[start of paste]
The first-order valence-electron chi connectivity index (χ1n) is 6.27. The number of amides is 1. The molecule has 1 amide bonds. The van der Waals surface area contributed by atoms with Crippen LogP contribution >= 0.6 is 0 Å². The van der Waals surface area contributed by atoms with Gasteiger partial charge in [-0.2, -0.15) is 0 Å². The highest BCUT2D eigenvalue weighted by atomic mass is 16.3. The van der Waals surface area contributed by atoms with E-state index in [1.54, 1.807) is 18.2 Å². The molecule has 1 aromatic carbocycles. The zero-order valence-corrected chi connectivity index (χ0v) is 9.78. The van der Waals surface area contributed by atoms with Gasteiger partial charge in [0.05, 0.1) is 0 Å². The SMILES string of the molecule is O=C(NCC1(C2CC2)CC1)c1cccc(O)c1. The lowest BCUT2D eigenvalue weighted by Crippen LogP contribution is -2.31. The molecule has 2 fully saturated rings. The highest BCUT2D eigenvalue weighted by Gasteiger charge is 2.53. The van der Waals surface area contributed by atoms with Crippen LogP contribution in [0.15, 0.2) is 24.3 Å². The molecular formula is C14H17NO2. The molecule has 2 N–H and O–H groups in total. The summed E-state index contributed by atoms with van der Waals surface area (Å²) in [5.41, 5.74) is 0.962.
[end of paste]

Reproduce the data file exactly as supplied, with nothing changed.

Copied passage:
The first-order valence-electron chi connectivity index (χ1n) is 6.27. The number of amides is 1. The molecule has 1 amide bonds. The van der Waals surface area contributed by atoms with Crippen LogP contribution >= 0.6 is 0 Å². The van der Waals surface area contributed by atoms with Gasteiger partial charge in [-0.2, -0.15) is 0 Å². The highest BCUT2D eigenvalue weighted by atomic mass is 16.3. The van der Waals surface area contributed by atoms with E-state index in [1.54, 1.807) is 18.2 Å². The molecule has 1 aromatic carbocycles. The zero-order valence-corrected chi connectivity index (χ0v) is 9.78. The van der Waals surface area contributed by atoms with Gasteiger partial charge in [0.05, 0.1) is 0 Å². The SMILES string of the molecule is O=C(NCC1(C2CC2)CC1)c1cccc(O)c1. The lowest BCUT2D eigenvalue weighted by Crippen LogP contribution is -2.31. The molecule has 2 fully saturated rings. The highest BCUT2D eigenvalue weighted by Gasteiger charge is 2.53. The van der Waals surface area contributed by atoms with Crippen LogP contribution in [0.15, 0.2) is 24.3 Å². The molecular formula is C14H17NO2. The molecule has 2 N–H and O–H groups in total. The summed E-state index contributed by atoms with van der Waals surface area (Å²) in [5.41, 5.74) is 0.962.